If one holds a crying child with feelings of worry, fear, helplessness, anger, and frustration, it’s an awful experience.
If one can hold a crying child with feelings of love, care, and compassion, it may lead us to a very different place.
So what’s my point?
The “feelings” with which we use to solve our problems matter. It matters deeply. It can make all the difference between a terrible or a wonderful outcome.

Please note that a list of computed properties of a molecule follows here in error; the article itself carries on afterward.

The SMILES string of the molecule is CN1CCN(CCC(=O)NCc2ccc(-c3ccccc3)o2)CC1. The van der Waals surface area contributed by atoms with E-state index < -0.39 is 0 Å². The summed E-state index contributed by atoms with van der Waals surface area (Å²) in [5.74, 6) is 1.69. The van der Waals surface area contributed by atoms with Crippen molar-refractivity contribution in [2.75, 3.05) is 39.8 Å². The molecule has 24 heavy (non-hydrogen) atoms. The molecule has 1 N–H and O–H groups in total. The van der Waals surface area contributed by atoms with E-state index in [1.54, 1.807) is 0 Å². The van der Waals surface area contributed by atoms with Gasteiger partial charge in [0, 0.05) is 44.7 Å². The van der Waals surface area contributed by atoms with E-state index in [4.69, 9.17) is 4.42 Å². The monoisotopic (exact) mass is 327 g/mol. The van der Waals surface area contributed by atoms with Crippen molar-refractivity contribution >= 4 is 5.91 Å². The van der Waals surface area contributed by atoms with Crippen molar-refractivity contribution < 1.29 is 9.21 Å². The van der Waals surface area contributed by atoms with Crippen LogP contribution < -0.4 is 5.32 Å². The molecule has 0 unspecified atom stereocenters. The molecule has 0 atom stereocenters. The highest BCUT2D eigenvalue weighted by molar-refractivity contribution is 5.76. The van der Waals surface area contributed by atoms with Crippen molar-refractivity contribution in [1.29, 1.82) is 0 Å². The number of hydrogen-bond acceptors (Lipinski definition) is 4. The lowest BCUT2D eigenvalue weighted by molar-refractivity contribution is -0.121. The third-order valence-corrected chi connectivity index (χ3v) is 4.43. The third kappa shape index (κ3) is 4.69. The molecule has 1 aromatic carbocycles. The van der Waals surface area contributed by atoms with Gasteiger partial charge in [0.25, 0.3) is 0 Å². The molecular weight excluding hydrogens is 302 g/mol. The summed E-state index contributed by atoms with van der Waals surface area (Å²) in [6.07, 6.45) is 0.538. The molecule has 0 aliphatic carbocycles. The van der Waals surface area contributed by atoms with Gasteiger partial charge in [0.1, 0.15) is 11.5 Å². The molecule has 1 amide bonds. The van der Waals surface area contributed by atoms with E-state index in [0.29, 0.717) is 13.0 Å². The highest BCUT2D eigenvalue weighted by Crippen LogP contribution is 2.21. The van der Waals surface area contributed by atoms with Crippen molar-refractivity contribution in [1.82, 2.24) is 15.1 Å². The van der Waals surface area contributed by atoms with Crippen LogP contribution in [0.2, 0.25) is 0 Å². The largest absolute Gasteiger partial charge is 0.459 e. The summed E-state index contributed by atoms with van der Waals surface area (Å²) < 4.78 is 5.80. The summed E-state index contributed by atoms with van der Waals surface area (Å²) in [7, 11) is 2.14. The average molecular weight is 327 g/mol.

So next time we or our patients have an uncomfortable thought or feeling, consider holding it like a crying child, but with love, kindness, care, and compassion, and let that guide us, rather than the anger or helplessness.